Three years of sanctions: Iran's oil output suffers significantly
Tehran, Iran, Jul. 23
By Milad Fashtami - Trend:
Iran's oil production and exports have decreased significantly in the past three years.
The U.S. Energy Information Administration (EIA) has studied the effects of sanctions on Iran's oil and gas sector, and released the results in its annual report on July 22.
The report reads, the U.S. and EU measures targeted Iran's petroleum exports and imports, prohibited large-scale investment in the country's oil and gas sector, and cut off Iran's access to European and U.S. sources for financial transactions.
Further sanctions were implemented against institutions targeting the Central Bank of Iran, while the EU imposed an embargo on Iranian oil and banned European Protection and Indemnity Clubs (P&I Clubs) from providing Iranian oil tankers with insurance and reinsurance.
The EIA cited the International Energy Agency (IEA), saying Iranian crude oil and condensate exports declined by 1 million barrels per day in 2012 compared with its preceding year.
Iran's crude oil and condensate exports averaged 1.1 million barrels per day in 2013, 1.4 million barrels per day less than the volume exported in 2011. This figure in 2011 was 2.5 million barrels per day.
Following an interim deal between Iran and the P5+1 group of countries over the country's nuclear program, Iran's exports increased in the beginning of 2014.
From January to May 2014, Iran's exports averaged 1.4 million barrels per day, 300,000 barrels per day higher than the 2013 annual average, according to the IEA. China and India accounted for nearly all of that increase. The largest buyers of Iranian crude and condensate are China, India, Japan, South Korea, and Turkey.
The report further reads that in addition to crude oil and condensate, Iran also exports petroleum products. According to FGE ( international energy consultancy group), Iran exported about 240,000 barrels per day of petroleum products in 2013, most of which were fuel oil and LPG sent to Asian markets. Iran's petroleum product exports declined by roughly 40% in 2013 compared with the 2011 level. According to FGE, U.S. and EU sanctions affected Iran's ability to sell petroleum products as well.
The Kharg, Lavan, and Sirri Islands, located in the Gulf, handle almost all of Iran's crude oil exports. Iran also has two small crude oil terminals at Cyrus and Bahregansar, one terminal along the Caspian Sea, and other terminals that handle mostly refined product exports and imports. Condensate from the South Pars natural gas field is exported from the Assaluyeh terminal.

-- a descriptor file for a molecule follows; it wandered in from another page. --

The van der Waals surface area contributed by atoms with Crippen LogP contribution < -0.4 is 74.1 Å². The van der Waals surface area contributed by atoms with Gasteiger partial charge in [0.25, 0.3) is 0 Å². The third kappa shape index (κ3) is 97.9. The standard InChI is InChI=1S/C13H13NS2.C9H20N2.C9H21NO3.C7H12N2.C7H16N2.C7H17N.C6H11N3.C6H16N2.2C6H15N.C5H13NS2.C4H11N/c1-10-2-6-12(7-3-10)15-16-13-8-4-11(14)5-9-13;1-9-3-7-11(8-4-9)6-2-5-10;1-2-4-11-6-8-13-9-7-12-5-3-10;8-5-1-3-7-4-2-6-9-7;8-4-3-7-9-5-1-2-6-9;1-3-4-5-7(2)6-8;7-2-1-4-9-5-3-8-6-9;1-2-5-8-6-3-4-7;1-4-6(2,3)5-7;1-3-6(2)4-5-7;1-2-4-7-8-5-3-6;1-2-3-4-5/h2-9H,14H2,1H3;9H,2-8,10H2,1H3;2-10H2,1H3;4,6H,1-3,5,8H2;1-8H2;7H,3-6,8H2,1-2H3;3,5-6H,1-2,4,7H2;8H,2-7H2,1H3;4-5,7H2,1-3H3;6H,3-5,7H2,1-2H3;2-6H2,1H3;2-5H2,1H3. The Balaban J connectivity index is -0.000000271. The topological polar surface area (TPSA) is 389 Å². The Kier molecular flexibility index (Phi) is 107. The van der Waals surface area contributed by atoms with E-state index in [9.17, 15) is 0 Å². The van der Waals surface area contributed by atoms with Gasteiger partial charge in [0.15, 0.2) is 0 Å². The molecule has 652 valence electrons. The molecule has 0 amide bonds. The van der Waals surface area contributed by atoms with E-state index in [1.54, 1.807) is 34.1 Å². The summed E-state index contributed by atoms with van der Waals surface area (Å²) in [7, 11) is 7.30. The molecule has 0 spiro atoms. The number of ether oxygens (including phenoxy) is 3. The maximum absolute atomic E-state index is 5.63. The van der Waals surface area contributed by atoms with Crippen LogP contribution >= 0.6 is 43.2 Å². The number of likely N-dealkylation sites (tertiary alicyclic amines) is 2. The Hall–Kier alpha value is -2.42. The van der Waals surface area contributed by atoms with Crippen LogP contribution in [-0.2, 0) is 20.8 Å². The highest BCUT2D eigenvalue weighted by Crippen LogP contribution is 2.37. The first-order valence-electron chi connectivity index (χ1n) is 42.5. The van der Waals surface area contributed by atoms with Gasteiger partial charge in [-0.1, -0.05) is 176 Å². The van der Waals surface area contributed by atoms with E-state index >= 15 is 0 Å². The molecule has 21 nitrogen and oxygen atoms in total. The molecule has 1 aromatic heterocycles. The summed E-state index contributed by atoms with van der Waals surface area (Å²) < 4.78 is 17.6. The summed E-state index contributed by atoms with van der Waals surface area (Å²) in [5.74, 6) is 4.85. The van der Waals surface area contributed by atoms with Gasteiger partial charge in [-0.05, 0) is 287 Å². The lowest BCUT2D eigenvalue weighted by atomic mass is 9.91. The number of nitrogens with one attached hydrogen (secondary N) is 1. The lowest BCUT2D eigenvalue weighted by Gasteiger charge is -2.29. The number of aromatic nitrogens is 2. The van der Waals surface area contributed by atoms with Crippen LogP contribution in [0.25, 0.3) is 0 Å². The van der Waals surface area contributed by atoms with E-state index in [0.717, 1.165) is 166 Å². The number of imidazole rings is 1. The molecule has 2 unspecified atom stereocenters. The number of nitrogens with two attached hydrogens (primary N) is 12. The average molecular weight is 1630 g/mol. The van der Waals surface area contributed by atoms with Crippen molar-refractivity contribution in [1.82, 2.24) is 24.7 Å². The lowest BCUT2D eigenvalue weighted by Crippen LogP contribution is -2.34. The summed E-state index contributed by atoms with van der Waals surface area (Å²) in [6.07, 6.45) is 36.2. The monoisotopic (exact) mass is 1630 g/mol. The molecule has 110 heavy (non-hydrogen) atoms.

Sanctions affected Iran's production negatively as well.
According to the IEA, Iran's crude oil production fell dramatically in 2012, following the implementation of sanctions in late-2011 and mid-2012. Iran dropped from being the second-largest crude oil producer in OPEC to the fourth in 2013, after Saudi Arabia, Iraq, and narrowly behind the United Arab Emirates (UAE).
In 2013, Iran produced approximately 3.2 million barrels per day of petroleum and other liquids (total oil), of which roughly 2.7 million barrels per day was crude oil, 0.4 million barrels per day was condensate, and 0.1 million barrels per day was natural gas plant liquids (NGPL). Iran's total oil production level in 2013 was 1.0 million barrels per day (almost 25%) lower than the production level of 4.2 million barrels per day in 2011.
Iran's production increased in 2014, increasing Iran's rank to the third-largest crude oil producer in OPEC during the first half of 2014.
For the first half of 2014, Iran produced about 600,000 barrels per day of non-crude liquids (condensate and NGPL). Iran's non-crude oil production mostly comes from the South Pars natural gas field, with smaller volumes produced at Nar and Kangan, and at other fields.
IEA's annual report also reads that Iran faces continued depletion of its production capacity, as its fields have relatively high natural decline rates of 8% to 11%, coupled with an already low recovery rate of 20% to 25%, according to FGE and the Arab Oil and Gas Journal. Sanctions and unfavorable contractual terms have impeded the necessary investment to halt this decline.
Moreover, sanctions enacted in late 2011 and throughout 2012 have accelerated Iran's production capacity decline.
According to the Oil & Gas Journal, as of January 2014, Iran has an estimated 157 billion barrels of proved crude oil reserves, representing nearly 10% of the world's crude oil reserves and 13% of reserves held by the Organization of the Petroleum Exporting Countries (OPEC).
About 70% of Iran's crude oil reserves are located onshore, with the remainder mostly located offshore in the Gulf.
Iran also has proved and probable oil reserves of approximately 500 million barrels mostly offshore in the Caspian Sea, but exploration and development of these reserves have been at a standstill because of territorial disputes with neighboring Azerbaijan and Turkmenistan.
Iran also shares a number of both onshore and offshore fields with neighboring countries, including Iraq, Qatar, Kuwait, and Saudi Arabia.
Most of Iran's reserves were discovered decades ago. According to a report by Clyde & Company, roughly 80% of Iran's reserves were discovered before 1965.